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Jewett v. City of Sacramento Fire Dep't

August 12, 2010



Plaintiff Robert L. Jewett brought this action against defendants City of Sacramento Fire Department ("Fire Department"), B. Cook, R. Coplen, and J. Arroyo for alleged violations of his constitutional rights pursuant to 28 U.S.C. § 1983 and state tort law. Presently before the court are the Fire Department's motion to dismiss plaintiff's First Amended Complaint ("FAC") pursuant to Federal Rule of Civil Procedure 12(b)(6) and motion to strike portions of plaintiff's FAC pursuant to Rule 12(f).

I. Factual and Procedural Background

In the early morning hours of February 24, 2009, the City of Sacramento allegedly received a 9-1-1 call from an individual who believed that plaintiff had ingested drugs or alcohol and was suffering from an overdose. (FAC ¶ 7(C).) Plaintiff alleges that he was not under the influence of drugs or alcohol at the time. (Id. ¶ 7(A).) Defendants Cook, Copeln, and Arroyo, employees of the City of Sacramento Fire Department, responded to the call. (Id.)

Upon arrival, Cook, Copeln, and Arroyo allegedly rushed into plaintiff's home without his permission while "numerous unknown witnesses stood around watching." (Id. ¶ 7(B).) The FAC alleges that Cook, Copeln, and Arroyo told plaintiff that he had "a doctor's appointment" and that they were going to take him there. (Id.) Cook, Copeln, and Arroyo then allegedly tackled plaintiff to the ground, involuntary removed him from his home, and bound him to a stretcher. (Id.) Plaintiff was subsequently transported to Sutter General Hospital in Sacramento, California, where he was examined and tested for drugs. (Id.) Plaintiff allegedly was released from the hospital a few hours later. (Id.)

Plaintiff subsequently filed this action in Sacramento County Superior Court on December 29, 2009. (Docket No. 2.) The case was removed to this court on March 8, 2010. (Id.) Plaintiff's FAC alleges a claim for violations of his First, Fourth, Fifth, Fourteenth, and Eighth Amendment rights pursuant to 28 U.S.C. § 1983, as well as state law claims for negligence, assault, battery, false imprisonment, defamation, libel, slander, intentional infliction of emotional distress, and negligent infliction of emotional distress. The Fire Department now moves to dismiss those claims in the FAC alleged against it.

II. Discussion

A. Motion to Dismiss

On a motion to dismiss, the court must accept the allegations in the complaint as true and draw all reasonable inferences in favor of the plaintiff. Scheuer v. Rhodes, 416 U.S. 232, 236 (1974), overruled on other grounds by Davis v. Scherer, 468 U.S. 183 (1984); Cruz v. Beto, 405 U.S. 319, 322 (1972). To survive a motion to dismiss, a plaintiff needs to plead "only enough facts to state a claim to relief that is plausible on its face." Bell Atl. Corp. v. Twombly, 550 U.S. 544, 570 (2007). This "plausibility standard," however, "asks for more than a sheer possibility that a defendant has acted unlawfully," and where a complaint pleads facts that are "merely consistent with" a defendant's liability, it "stops short of the line between possibility and plausibility." Ashcroft v. Iqbal, 129 S.Ct. 1937, 1949 (2009) (quoting Twombly, 550 U.S. at 556-57).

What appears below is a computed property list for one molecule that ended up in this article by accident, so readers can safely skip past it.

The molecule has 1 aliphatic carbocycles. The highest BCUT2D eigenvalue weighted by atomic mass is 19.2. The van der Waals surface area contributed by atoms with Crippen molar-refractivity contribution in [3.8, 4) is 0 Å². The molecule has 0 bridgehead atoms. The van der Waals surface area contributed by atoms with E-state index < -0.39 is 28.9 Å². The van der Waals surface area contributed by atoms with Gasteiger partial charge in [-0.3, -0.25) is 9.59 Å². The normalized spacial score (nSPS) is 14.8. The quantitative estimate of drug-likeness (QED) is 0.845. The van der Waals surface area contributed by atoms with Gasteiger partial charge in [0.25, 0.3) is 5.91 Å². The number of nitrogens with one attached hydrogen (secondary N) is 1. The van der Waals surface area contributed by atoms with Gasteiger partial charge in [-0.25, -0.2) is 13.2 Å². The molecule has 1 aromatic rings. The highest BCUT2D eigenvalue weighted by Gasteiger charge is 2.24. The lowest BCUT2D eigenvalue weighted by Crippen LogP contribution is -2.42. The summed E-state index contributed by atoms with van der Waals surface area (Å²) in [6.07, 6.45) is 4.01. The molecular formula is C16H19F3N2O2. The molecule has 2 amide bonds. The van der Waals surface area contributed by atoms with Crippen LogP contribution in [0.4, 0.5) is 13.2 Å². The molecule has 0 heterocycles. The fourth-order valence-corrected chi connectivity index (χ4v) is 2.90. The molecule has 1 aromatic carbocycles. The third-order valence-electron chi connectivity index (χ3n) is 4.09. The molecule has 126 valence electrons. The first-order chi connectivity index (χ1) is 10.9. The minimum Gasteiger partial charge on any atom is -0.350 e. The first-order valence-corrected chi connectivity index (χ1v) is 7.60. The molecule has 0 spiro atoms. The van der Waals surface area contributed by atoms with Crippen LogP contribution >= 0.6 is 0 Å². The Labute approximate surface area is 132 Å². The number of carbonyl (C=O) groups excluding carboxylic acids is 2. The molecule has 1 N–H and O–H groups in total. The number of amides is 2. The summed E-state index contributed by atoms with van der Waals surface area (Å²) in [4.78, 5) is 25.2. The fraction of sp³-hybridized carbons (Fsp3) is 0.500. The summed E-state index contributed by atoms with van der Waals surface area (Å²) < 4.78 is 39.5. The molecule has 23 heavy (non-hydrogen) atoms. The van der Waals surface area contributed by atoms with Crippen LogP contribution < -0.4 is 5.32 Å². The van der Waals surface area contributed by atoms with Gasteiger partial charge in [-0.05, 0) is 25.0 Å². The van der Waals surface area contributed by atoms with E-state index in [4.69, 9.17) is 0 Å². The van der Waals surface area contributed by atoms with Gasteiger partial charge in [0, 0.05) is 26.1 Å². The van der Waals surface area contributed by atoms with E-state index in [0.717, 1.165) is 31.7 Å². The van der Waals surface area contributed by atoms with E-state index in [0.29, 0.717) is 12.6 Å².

1. § 1983 Claim

In relevant part, § 1983 provides, Every person who, under color of any statute, ordinance, regulation, custom, or usage, of any State..., subjects, or causes to be subjected, any citizen of the United States... to the deprivation of any rights, privileges, or immunities secured by the Constitution and laws, shall be liable to the party injured in an action at law, suit in equity or other proper proceeding for redress....

While § 1983 is not itself a source of substantive rights, it provides a cause of action against any person who, under color of state law, deprives an individual of federal constitutional rights or limited federal statutory rights. 42 U.S.C. § 1983; Graham v. Connor, 490 U.S. 386, 393-94 (1989).

Because the Fire Department is a municipal department within the City of Sacramento it is not a "person" subject who can be sued pursuant to § 1983. While a state is not considered a "person" subject to § 1983 liability, Will v. Mich. Dept. of State Police, 491 U.S. 58, 69-71 (1989), local government units, such as counties or municipalities are. Monell v. New York City Dept. of Social Services, 436 U.S. 658, 690-91 (1978); Will, 491 U.S. at 69-71.

However, municipal departments and sub-units of local governments, such as police and fire departments, generally are not considered "persons" for the purpose of § 1983 liability. See United States v. Kama, 394 F.3d 1236, 1239 (9th Cir. 2005) (Ferguson, J., concurring) (finding municipal police departments and bureaus are generally not considered "persons" within the meaning of § 1983); Vance v. County of Santa Clara, 928 F. Supp. 993, 995-96 (N.D. Cal. 1996) (holding that the naming of a municipal department as a defendant "is not an appropriate means of pleading a § 1983 action against a municipality"); Wade v. Fresno Police Dept., No. Civ. 09-0588 AWI DLB, 2010 WL 2353525, at *4 (E.D. Cal. June 9, 2010) (holding a police department is not a "person" under § 1983); Morris v. State Bar of Cal., No. Civ. 09-0026 LJO GSA, 2010 WL 966423, at *5-*6 (E.D. ...

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